The airspace over London was briefly closed Friday afternoon due to what authorities said was a computer failure at one of Britain’s two air traffic control centers.
NATS, Britain’s national air traffic body, said a computer problem at its center in Swanwick, England, had touched off troubles in the system but that was fixed and the agency was in the process of returning to normal operations. Officials at London Heathrow Airport blamed the failures on a power outage.
“We apologize for any delays and the inconvenience this may have caused,” NATS said in a statement.
The shutdown came at the start of the weekend in a sprawling city with five commercial airports, including London Heathrow – Europe’s busiest – as well as Gatwick, Luton, Stansted and London City Airports.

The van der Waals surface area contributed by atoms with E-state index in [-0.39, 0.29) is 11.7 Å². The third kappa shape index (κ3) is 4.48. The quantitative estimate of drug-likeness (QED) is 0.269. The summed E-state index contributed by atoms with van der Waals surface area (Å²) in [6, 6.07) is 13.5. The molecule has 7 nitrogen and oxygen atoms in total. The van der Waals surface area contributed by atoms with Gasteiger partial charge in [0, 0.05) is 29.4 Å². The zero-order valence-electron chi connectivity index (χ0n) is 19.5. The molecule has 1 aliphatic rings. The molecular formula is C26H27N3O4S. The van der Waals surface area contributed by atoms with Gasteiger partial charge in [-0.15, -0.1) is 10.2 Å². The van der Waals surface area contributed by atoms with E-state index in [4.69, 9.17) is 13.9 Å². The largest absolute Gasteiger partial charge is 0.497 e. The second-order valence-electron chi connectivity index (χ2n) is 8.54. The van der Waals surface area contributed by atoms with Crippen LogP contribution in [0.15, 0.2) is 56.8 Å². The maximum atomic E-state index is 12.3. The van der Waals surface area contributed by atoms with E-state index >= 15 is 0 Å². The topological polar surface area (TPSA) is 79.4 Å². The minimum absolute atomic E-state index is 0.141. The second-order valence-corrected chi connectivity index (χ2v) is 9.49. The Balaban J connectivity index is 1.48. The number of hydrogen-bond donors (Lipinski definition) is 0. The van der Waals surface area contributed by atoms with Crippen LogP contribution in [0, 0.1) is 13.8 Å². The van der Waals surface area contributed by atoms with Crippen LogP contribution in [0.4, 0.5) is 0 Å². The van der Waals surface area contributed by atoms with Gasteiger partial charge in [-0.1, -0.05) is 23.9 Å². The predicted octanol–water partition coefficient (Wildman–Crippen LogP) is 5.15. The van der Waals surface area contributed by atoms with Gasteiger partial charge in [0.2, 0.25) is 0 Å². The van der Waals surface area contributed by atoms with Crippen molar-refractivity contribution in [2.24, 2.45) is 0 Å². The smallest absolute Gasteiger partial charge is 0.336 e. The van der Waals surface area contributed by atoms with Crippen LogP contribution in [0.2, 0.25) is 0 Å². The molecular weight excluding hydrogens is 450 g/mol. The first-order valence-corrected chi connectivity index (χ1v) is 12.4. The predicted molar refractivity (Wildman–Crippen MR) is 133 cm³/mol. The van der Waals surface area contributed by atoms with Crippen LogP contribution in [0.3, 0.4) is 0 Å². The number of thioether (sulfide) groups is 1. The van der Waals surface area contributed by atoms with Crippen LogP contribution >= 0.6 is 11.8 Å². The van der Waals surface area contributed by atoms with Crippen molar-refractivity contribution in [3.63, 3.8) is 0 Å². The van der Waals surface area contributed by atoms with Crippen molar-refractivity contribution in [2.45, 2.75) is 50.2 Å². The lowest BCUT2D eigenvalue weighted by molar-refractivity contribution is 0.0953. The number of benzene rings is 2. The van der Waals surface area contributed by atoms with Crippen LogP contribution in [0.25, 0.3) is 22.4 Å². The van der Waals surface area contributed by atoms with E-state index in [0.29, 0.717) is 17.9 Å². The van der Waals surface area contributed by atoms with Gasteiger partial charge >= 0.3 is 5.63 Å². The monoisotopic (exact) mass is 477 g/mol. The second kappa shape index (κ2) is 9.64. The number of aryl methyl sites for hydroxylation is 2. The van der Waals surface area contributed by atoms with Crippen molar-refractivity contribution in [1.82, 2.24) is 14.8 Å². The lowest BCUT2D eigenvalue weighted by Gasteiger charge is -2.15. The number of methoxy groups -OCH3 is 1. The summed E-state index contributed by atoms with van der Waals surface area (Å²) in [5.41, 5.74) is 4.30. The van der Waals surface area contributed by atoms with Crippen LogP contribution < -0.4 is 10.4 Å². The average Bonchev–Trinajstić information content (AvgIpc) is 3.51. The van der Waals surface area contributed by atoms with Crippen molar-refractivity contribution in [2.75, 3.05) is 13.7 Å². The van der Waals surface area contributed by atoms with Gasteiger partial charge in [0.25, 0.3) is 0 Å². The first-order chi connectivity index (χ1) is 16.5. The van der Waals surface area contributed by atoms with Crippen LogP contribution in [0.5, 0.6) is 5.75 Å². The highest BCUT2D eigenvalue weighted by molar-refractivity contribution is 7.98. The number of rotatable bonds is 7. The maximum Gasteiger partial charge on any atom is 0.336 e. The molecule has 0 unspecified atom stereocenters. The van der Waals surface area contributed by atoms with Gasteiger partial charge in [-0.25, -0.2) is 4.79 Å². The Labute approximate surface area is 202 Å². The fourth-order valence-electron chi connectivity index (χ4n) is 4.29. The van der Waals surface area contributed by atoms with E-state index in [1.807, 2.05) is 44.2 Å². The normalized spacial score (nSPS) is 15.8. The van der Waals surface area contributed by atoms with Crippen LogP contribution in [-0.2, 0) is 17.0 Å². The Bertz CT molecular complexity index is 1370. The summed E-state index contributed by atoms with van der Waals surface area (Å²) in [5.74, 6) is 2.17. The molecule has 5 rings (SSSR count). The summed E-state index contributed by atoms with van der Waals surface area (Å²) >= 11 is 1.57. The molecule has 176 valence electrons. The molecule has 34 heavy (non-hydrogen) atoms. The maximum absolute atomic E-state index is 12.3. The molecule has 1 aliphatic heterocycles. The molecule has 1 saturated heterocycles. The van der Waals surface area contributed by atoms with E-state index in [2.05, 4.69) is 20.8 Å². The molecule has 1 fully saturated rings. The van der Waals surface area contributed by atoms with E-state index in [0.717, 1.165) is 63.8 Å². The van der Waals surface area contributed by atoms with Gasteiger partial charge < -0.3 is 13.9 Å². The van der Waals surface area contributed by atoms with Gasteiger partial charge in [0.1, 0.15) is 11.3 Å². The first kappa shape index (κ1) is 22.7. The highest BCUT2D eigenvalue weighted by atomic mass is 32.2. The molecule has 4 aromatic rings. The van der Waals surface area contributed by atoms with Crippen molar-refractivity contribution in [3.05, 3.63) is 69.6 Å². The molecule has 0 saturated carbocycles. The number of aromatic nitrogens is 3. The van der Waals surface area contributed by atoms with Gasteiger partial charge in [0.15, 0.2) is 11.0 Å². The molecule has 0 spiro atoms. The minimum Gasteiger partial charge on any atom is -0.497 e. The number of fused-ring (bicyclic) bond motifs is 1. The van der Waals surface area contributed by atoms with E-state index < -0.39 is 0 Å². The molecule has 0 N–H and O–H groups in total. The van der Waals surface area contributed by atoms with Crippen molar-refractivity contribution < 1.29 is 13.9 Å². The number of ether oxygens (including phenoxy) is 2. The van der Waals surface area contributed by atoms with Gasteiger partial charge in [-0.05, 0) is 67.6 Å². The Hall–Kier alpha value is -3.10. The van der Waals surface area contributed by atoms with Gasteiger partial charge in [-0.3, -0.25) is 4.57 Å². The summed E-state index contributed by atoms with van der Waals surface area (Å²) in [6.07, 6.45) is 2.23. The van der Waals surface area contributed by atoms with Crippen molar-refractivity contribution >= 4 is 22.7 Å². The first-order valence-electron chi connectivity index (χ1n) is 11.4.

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Heathrow alone handles about 1,200 to 1,400 flights a day, about 200 of those to and from the United States, according to the flight tracking service FlightAware. As of 11 a.m. ET (1400 GMT), FlightAware was noticing some delays at Heathrow but few cancellations.
“The problem is mostly impacting departures at this point. It is late afternoon in the U.K. and the majority of US-bound flights depart in the morning,” said Daniel Baker of FlightAware.
The Swanwick center has been plagued by problems since it opened more than a decade ago. It only swung into operation in 2002 – six years after its planned commissioning date and double its original budget. Software and reliability issues have caused repeated disruption since.
Last December, a computer problem at Swanwick took 12 hours to fix.
At Heathrow, passengers on United flight 941 to Newark were told about the computer problem as they boarded at 1530 GMT (10:30 am EST).United gate staff said the plane would be loaded with passengers and head toward a runway in the hopes that the computer problem could be fixed.
Most passengers at Heathrow seemed unaware of the issue and no further mention was made during normal boarding.
A Heathrow statement said “flights are currently experiencing delays and we will update passengers as soon as we have more information.”